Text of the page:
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Gibson guitar serial numbers are, like a lot of serial number systems from guitar manufacturers, a complicated beast.
But with a little bit of research, you should be able to find out when your Gibson was built and, in some cases, where.
There are a number of distinct time periods for Gibson’s serial numbers, where the systems differed. There are also other ways of determining the age of your instrument, including FONs and things such as logo designs.
In addition to serial numbers, older Gibson guitars also had Factory Order Numbers (FONs) imprinted. In some cases, in fact, only FONs were used and there was no serial number (this was mainly for early low-end models).
FONs (and serial numbers) on Gibson guitars are usually found either on the inside of the back of the guitar (inside the sound hole) or on the back of the headstock.
FONs were used from 1902 to 1961.
But, there are some other ways you can get a glance of an Gibson acoustic guitar history, as well as the age of your Gibson:
Gibson’s logo has been largely unchanged since 1947. But, before that time, the logo changed a bit, so you can use that to help identify the era your guitar was built.
Made in USA
From 1970. onwards, a “Made in U.S.A” was engraved below the serial number. This can help determine if your guitar was from the 1960s or 1970s (some guitars during those 2 decades had the same serial number).
You can also use other features to help identify the time period of your instrument. Some of these include:
- Volutes: Extra bits of wood carved into the headstock where it meets the neck. These were starting to be added in 1969. so if your instrument didn’t have them, then it’s likely to be pre-1969.
- Things such as Gibson’s automatic tuning system, capstans and plates can also give you clues. Though, remember that an older instrument could have had these items replaced, so it’s not a definite clue.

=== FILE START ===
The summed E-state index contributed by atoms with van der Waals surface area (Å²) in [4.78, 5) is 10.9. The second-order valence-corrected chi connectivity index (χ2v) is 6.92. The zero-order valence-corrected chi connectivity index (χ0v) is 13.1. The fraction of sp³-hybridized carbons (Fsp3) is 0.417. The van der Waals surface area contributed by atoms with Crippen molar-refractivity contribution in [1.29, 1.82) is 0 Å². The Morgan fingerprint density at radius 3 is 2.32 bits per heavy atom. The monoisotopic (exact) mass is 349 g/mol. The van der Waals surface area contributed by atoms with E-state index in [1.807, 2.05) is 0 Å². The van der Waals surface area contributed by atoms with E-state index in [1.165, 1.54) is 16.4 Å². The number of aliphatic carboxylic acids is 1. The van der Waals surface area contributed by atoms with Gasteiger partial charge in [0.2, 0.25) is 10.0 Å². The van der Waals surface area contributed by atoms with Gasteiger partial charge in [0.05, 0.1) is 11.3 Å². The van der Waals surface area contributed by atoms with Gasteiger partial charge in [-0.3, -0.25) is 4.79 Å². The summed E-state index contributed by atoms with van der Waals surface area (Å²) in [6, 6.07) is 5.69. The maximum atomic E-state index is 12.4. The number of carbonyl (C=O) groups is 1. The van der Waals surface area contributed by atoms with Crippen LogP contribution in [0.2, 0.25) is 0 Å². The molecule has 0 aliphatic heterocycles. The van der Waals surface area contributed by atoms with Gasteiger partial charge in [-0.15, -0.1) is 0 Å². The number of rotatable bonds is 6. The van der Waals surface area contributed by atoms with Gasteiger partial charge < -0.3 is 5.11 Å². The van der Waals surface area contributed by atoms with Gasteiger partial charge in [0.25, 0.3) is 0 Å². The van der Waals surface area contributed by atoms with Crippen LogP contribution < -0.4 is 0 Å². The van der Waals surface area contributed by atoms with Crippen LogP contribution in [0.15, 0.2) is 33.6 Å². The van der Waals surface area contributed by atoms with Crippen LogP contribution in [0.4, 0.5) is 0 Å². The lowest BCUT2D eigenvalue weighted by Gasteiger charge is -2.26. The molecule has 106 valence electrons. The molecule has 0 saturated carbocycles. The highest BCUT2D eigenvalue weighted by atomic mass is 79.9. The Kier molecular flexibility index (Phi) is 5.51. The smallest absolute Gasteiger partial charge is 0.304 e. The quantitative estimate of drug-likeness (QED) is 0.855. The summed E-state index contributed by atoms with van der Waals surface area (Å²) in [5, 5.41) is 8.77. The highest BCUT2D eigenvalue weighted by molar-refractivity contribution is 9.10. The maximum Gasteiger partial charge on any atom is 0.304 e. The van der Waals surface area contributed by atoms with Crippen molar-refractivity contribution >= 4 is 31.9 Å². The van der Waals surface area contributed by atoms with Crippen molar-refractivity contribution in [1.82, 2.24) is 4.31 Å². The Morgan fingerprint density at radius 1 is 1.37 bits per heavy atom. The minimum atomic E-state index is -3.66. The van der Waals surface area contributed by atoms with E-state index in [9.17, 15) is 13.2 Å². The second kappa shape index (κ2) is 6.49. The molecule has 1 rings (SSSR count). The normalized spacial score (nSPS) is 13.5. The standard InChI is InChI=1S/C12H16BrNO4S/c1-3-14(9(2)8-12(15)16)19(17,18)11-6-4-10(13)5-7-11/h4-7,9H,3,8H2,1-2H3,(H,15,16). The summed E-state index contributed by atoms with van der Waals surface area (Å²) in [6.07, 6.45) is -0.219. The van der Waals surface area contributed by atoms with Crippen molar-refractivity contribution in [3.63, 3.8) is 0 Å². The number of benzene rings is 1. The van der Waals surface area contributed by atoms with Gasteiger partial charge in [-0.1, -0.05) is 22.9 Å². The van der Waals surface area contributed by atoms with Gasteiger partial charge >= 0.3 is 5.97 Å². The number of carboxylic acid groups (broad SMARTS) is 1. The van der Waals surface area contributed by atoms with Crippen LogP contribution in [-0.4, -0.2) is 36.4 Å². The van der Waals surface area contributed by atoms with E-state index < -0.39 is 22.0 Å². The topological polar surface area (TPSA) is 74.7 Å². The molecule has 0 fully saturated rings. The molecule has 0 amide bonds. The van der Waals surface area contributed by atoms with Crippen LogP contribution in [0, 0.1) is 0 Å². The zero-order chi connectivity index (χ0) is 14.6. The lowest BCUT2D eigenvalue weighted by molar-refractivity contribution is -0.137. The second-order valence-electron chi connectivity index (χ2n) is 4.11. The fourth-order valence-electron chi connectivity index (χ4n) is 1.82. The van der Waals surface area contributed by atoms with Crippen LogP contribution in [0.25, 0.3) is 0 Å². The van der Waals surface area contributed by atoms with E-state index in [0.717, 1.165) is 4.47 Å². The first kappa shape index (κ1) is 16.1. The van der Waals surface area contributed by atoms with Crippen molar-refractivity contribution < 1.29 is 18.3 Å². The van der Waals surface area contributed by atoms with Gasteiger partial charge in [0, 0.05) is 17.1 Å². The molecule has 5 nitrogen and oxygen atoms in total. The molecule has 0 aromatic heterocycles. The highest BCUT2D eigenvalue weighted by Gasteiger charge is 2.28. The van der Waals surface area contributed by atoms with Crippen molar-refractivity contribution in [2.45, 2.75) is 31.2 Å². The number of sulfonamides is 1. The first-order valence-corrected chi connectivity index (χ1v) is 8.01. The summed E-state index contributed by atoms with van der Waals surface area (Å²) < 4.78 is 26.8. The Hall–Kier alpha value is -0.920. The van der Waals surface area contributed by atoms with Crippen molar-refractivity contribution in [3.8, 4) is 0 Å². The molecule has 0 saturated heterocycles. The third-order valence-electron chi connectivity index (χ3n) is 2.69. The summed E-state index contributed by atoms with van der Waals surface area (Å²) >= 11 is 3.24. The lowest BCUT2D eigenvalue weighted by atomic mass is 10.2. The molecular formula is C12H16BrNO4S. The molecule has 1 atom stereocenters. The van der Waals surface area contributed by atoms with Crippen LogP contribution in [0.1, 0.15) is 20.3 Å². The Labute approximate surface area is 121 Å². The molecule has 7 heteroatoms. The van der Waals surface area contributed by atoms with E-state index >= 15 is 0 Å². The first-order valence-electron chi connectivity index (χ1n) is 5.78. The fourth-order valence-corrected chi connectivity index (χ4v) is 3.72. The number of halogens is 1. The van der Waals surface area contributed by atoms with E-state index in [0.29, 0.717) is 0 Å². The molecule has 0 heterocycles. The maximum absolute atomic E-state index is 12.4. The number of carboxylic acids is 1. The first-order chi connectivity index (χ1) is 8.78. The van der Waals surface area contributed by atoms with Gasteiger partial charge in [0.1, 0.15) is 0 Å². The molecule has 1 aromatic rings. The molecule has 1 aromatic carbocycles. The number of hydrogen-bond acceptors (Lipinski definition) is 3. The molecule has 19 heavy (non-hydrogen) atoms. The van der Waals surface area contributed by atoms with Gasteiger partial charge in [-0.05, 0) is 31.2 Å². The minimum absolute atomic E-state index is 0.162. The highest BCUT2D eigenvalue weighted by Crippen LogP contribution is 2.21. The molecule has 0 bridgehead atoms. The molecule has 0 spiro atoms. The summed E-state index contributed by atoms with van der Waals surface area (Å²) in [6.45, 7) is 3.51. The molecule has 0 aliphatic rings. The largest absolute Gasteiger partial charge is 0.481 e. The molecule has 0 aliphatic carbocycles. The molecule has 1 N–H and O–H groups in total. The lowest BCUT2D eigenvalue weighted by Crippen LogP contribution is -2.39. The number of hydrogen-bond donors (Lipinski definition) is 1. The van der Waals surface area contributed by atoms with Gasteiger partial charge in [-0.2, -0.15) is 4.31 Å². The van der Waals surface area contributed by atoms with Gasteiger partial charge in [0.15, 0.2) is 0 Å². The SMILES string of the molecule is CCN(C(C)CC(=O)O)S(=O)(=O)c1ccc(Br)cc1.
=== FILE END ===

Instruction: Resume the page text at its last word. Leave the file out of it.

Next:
OK. So, why discuss all these other aspects when this post is supposed to be about Gibson serial numbers?
Good question! And the answer is simple – serial number system, used up until 1977., wasn’t the easiest or most reliable system. So, you may not be able to accurately determine anything about your guitar using the serial number alone.
Let’s take a look at the different time periods of serial numbers from Gibson Guitars.
The following serial numbers apply just to Gibson acoustic guitars.
During this period, the system was actually relatively simple. Guitars were just given the next available number.
The chart below shows the year that relates to the serial number. The serial numbers shown represent the approximate last serial number for that year. The first serial number for acoustic guitars was 100.
|Year||Last Approx. Serial #|
1947 to 1961
Once the serial numbers hit 99999, Gibson decided to change to a new system, rather than go into 6 digits.
The new system used a letter to prefix the numbers. The first guitar in this new system was A 100 which was in April of 1947.
|Year||Last Approx. Serial #|
1961 to 1970
A new system, introduced in 1961., was made to cover all of the instruments in Gibson’s line (not just acoustic guitars). This was pretty poorly done though (IMO) and meant that some serial numbers were reused so a certain serial number could be from a guitar from different years.
|Year||Approx. Serial # Range|
1970 to 1975
It didn’t get any less confusing during this time, either. The biggest telling factors for guitars from this period, as opposed to the guitars from 1961 to 1969 is the “Made in U.S.A” that can be found on guitars from 1970 onwards.
6 Digit Serial numbers were still used so a lot of the same numbers were also used on 1960s models. To make matters even more confusing, there wasn’t really an order for these serial numbers, so you could have something from 1975. that started with a 1 and something from 1972. that started with a 9.
|6XXXXX||1970, 1971, 1972, 1974, 1975|
|7XXXXX||1970, 1971, 1972|
|8XXXXX||1973, 1974, 1975|
|9XXXXX||1970, 1971, 1972|
Some serial numbers also used a letter (just because?)
|XXXXXX + A||1970|
|A + XXXXXX||1973, 1974, 1975|
|B + XXXXXX||1974, 1975|
|C + XXXXXX||1974, 1975|
|D + XXXXXX||1974, 1975|
|E + XXXXXX||1974, 1975|
|F + XXXXXX||1974, 1975|
1975 to 1977
The thing gets a little simpler. These serial numbers started with either 96, 00 or 06 with the 96 representing 1975., the 00 representing 1976. and 06 representing 1977. Not sure why these numbers were used, but at least it was uniform! Here’s Gibson serial number lookup from 1975.:
1977 to Present
Finally, in 1977 a much more logical serial number system was introduced.
This is an 8 digit system and follows the format YDDDYPPP.
- The YY represents the year the guitar was made